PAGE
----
Rabbit Welfare
Crisis Campaign

Addressing the Rabbit Welfare Conditions in Scotland

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The Challenges We're Facing:

Hundreds Of Rabbits Being Given Up

Rescue Demand Increasing

The demand for support in rescuing and rehoming abandoned, neglected, and unwanted rabbits is at an all time high,

As well as between 40 and 60 rabbits within our care at any moment in time, we have waiting lists in excess of 200 rabbits waiting on any space that becomes available within our rescue.

We simply don't have the space or funds to meet the demand.

Rabbits Arriving Need More Care

Welfare Standards Decreasing

We are finding that an increasing number of rabbits being surrendered to us have significant welfare, behavioural or health issues.

We are spending more time and money on average per rabbit than in our 12 year history.  We want to get it right for each rabbit, 'Cause everybunny matters!

Rabbits are taking up space within the rescue for longer periods.

Midsection of male doctor examining rabbit with stethoscope in clinic
Routine Vet Treatments Are Taking Longer

Veterinary Care Challenges

The vet industry faces its own challenges, and this is having a direct impact on us too.

Staff shortages mean that the availability of appointments is very limited.  As rabbits are an exotic species, and a veterinary specialism, rabbit savvy vets are also in short supply.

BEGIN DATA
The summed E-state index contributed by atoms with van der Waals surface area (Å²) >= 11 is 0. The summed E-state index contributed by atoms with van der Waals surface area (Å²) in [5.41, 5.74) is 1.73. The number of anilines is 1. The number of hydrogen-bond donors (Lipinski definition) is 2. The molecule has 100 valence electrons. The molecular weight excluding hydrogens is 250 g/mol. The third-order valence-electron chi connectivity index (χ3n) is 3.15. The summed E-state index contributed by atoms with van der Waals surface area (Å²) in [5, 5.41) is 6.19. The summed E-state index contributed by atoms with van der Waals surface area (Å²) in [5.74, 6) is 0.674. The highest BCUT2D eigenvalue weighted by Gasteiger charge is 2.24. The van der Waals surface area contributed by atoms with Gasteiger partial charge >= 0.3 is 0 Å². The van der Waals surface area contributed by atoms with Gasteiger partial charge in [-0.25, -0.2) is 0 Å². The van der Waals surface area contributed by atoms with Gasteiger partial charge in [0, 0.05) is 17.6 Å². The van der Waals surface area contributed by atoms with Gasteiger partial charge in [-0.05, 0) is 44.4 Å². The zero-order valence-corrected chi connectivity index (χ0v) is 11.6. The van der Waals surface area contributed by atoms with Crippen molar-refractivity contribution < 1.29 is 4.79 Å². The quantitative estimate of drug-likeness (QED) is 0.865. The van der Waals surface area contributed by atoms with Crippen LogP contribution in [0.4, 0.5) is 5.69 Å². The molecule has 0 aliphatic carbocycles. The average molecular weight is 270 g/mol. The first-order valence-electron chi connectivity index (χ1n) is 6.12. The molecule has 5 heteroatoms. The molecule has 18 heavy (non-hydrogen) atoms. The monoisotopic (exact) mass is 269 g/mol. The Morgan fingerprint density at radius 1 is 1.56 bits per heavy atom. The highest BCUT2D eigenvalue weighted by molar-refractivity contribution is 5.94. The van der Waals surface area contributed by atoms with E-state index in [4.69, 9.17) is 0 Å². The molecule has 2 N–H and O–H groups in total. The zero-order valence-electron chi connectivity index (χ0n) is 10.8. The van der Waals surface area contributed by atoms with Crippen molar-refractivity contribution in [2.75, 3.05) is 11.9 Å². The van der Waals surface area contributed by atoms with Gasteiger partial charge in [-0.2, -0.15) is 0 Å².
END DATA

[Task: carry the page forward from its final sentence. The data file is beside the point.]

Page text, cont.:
As more independent vet practices join national franchise schemes, veterinary fees and medication costs are soaring!

Cost of Living Impact on Funding

Donations & Fundraising Decreasing

The Cost of Living crisis currently experienced throughout the UK is meaning people have to be more mindful of their spending.  Regular donation rates are dropping as people cancel their non-essential monthly outgoings.

During the pandemic, fundraising activities and events have significantly reduced having a direct impact on availability of funds.

We Rely on Volunteers For Everything We Do

Foster & Volunteer Shortages

Volunteer availability has decreased as a result of people's changes in circumstances: family, work and financial commitments combined with personal health and welfare mean fewer people are able to commit to the work needed within the rescue.

We are 100% volunteer operated, and need volunteers across all aspects of the charity.

There are immediate shortages in areas of Foster Care and Fundraising.

Adoption Rates Create Space For Other Rabbits

Adoption Rates Decreasing

As people adjust to post-pandemic living, and a tightened purse, interest in taking on new rabbits has decreased.

This is the right thing to do for many people, as rabbits are a significant long-term commitment, and adoption of rabbits should not be decided on without considering the impact of the commitment.

But the reduction in adoption rates does mean there are fewer spaces being created within the rescue to accommodate other rabbits in need.